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Old Mar 09, 2006, 04:24 AM
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CrashingDutchman's Avatar
The Netherlands, Utrecht, Amersfoort
Joined Oct 2004
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Question
4 strands of 28 awg equals to 1 strand of ?? awg

Like the title says, what wire gauge do I need to use to use 1 strand instead of 4 strands of 28 AWG wire.

Same question for 29AWG wire.

I also would like to know advantages of using 1 or 4 wires. What is better?

Thanks

CD
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Old Mar 09, 2006, 05:04 AM
Electric Hippy
Brisbane
Joined Nov 2005
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Assuming 28awg =0.3mm

4x0.3mm =1.1304mm^2

0.63mm I assume is 22awg = 1.24mm^2

So 22awg is what you would use.

Personally I have found it a LOT easier to wind 2strands of 26awg. that gives 1.0mm^2



These are rough estemates as I dont have wire gauge tables or a calculator.
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Old Mar 09, 2006, 05:42 AM
homo ludens modellisticus
Ron van Sommeren's Avatar
near Nijmegen, Netherlands
Joined Feb 2001
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Tables:
www.powerditto.de
-> "English"
search for 'wire' on that page.

Will you be attending http://home.hetnet.nl/~ronvans/ , June 25?

Vriendelijke groeten Ron van Sommeren
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Old Mar 09, 2006, 06:26 AM
Good Better Best quest.
olmod's Avatar
Australia, VIC, Cranbourne East
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This may help
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Old Mar 09, 2006, 07:40 AM
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Beaverdam Creek, VA
Joined Aug 2005
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A rough rule of thumb is doubling the strand is about like going down 3 guages. Double 28g would be like 25g, quadruple like 22g. With the 29g, 4 strands would be about like 23g.

Single vs. multi-strand is a discussion (arguement at times) that comes up now and then. Multi-strand can be easier to wind or not, depending on the # and sizes. I've never done more than 2 myself. It will make sharper bends and bulge less in the front where you need can clearance. If the strands come out different lengths (hard to avoid) you can have small circulating currents that rob a bit of efficiency. With many layers the wire in the bottom layers gets no air flow. Smaller wire giving better copper fill is a myth.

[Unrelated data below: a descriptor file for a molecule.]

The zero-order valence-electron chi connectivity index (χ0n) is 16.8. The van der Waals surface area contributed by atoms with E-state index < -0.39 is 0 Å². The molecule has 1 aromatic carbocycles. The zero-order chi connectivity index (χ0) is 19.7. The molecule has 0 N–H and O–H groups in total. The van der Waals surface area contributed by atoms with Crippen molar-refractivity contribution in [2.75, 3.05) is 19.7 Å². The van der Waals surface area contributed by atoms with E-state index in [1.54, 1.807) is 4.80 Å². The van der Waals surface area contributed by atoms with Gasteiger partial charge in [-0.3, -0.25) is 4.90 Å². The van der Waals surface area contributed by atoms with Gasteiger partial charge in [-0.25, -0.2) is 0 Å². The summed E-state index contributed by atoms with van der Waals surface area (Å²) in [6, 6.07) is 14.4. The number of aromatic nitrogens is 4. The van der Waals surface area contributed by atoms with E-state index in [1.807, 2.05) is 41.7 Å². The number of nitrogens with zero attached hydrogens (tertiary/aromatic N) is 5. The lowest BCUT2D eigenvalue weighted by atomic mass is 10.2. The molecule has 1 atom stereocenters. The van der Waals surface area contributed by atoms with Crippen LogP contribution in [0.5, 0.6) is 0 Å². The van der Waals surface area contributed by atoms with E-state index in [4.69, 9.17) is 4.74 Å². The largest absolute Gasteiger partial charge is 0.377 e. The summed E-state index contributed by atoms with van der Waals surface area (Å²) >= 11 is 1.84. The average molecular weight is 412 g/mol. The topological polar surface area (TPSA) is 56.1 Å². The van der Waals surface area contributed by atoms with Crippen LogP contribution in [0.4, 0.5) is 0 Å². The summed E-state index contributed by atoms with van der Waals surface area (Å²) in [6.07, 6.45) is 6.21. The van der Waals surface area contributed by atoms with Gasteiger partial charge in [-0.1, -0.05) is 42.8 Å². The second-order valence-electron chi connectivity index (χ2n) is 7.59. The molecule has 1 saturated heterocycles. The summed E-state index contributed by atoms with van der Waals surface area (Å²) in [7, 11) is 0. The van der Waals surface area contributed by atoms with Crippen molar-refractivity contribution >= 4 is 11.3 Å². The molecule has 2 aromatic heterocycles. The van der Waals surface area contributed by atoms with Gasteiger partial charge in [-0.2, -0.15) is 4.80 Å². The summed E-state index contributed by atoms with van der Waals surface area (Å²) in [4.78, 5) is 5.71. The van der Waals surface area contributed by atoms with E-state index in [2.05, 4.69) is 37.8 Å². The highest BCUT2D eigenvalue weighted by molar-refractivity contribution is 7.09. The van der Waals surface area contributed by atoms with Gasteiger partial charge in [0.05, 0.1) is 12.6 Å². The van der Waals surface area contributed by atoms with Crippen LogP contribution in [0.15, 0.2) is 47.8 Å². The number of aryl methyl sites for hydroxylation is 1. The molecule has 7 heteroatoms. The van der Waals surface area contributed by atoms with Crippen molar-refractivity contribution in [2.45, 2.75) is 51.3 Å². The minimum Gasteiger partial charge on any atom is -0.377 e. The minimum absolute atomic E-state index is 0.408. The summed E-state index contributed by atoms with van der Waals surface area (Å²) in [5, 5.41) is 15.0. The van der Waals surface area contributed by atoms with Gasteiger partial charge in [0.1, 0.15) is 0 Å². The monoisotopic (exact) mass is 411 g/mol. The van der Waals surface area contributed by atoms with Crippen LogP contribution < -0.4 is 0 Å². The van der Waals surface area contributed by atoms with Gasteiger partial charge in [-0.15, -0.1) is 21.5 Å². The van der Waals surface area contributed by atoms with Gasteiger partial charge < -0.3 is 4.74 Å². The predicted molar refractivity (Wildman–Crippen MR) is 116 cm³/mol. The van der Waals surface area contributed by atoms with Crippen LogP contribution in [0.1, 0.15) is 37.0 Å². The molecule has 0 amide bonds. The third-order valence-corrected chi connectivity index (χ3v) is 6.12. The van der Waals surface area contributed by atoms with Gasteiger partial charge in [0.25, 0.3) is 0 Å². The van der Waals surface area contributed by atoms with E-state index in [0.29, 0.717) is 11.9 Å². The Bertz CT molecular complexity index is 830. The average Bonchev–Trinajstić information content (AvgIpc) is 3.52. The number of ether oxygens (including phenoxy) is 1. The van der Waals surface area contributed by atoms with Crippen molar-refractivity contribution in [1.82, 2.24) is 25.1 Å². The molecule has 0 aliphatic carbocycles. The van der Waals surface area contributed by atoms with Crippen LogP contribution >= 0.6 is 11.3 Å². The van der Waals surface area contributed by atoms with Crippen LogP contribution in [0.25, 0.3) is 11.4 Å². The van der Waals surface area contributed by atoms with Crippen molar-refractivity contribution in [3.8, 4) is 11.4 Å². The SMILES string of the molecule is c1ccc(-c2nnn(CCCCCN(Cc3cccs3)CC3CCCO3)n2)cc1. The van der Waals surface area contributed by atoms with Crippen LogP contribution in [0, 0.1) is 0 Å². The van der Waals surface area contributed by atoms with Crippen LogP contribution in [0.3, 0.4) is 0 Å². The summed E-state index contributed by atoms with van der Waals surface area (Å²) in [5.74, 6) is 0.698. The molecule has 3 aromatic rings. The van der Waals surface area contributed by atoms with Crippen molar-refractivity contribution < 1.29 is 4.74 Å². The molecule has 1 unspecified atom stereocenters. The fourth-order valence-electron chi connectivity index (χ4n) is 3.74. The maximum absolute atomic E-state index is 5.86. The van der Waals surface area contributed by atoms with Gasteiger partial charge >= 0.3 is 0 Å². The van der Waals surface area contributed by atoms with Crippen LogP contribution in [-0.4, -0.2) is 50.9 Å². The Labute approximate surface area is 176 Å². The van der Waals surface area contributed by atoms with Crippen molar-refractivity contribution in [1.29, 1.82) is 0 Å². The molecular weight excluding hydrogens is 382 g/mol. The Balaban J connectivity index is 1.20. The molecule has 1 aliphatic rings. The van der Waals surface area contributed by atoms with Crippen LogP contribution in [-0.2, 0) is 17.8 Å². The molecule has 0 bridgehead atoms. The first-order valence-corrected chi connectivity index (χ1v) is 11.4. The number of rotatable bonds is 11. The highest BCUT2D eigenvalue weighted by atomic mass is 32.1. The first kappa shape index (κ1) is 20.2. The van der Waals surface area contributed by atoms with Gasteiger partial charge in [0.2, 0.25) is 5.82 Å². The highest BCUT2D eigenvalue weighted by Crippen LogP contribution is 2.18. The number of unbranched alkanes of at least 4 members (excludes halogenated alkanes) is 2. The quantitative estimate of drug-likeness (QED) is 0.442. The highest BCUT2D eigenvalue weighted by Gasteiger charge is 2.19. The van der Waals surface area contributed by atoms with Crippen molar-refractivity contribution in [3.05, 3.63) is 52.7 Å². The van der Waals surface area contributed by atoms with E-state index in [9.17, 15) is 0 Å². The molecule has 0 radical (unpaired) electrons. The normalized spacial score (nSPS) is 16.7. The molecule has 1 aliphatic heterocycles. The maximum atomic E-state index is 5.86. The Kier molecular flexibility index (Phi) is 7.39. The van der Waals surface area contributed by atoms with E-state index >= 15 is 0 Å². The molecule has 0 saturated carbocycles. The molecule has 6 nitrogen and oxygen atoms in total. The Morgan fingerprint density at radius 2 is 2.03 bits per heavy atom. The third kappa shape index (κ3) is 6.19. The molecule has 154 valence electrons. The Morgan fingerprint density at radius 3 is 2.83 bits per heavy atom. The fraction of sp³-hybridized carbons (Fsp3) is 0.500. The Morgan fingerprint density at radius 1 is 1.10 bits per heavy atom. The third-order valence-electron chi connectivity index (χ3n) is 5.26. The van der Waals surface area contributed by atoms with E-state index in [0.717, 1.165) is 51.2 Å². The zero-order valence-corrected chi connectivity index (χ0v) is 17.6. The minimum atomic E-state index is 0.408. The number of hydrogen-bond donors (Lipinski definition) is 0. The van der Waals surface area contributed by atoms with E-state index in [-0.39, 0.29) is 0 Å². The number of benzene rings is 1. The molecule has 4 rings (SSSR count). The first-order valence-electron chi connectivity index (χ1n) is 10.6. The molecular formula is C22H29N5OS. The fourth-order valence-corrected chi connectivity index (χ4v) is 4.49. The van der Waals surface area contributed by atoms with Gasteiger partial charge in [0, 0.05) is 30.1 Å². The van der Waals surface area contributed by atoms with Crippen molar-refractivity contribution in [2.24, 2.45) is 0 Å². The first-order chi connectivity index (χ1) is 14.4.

Good Luck!
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Old Mar 09, 2006, 11:49 AM
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I smell Troll .

Everything that Beaver said is right except the part about multistrand winds giving better copper fill is a myth. In certain situations you can get more copper intoa given area with multiple strands of of a smaller gauge wire than you could with a single large strand. By way of example I recently finished a motor that used the stator from a hard drive which I wound with 6t of double stranded 23g wire (about equivalent to 20g). In this case given the number of turns I required and the dimensions of the space between the stator teeth I was able to get more copper between the teeth than I could have with a single strand of 20g because 6t of a single strand of 20g would not fit due to the fact that it would have been too tall for the space between the stator arms, which was the limiting factor. I think I'm rambling now. The point is that for whatever stator you are winding you must consider several factors in order to come up with the best result and those trails don't slways lead to a single strand wind.

Latrans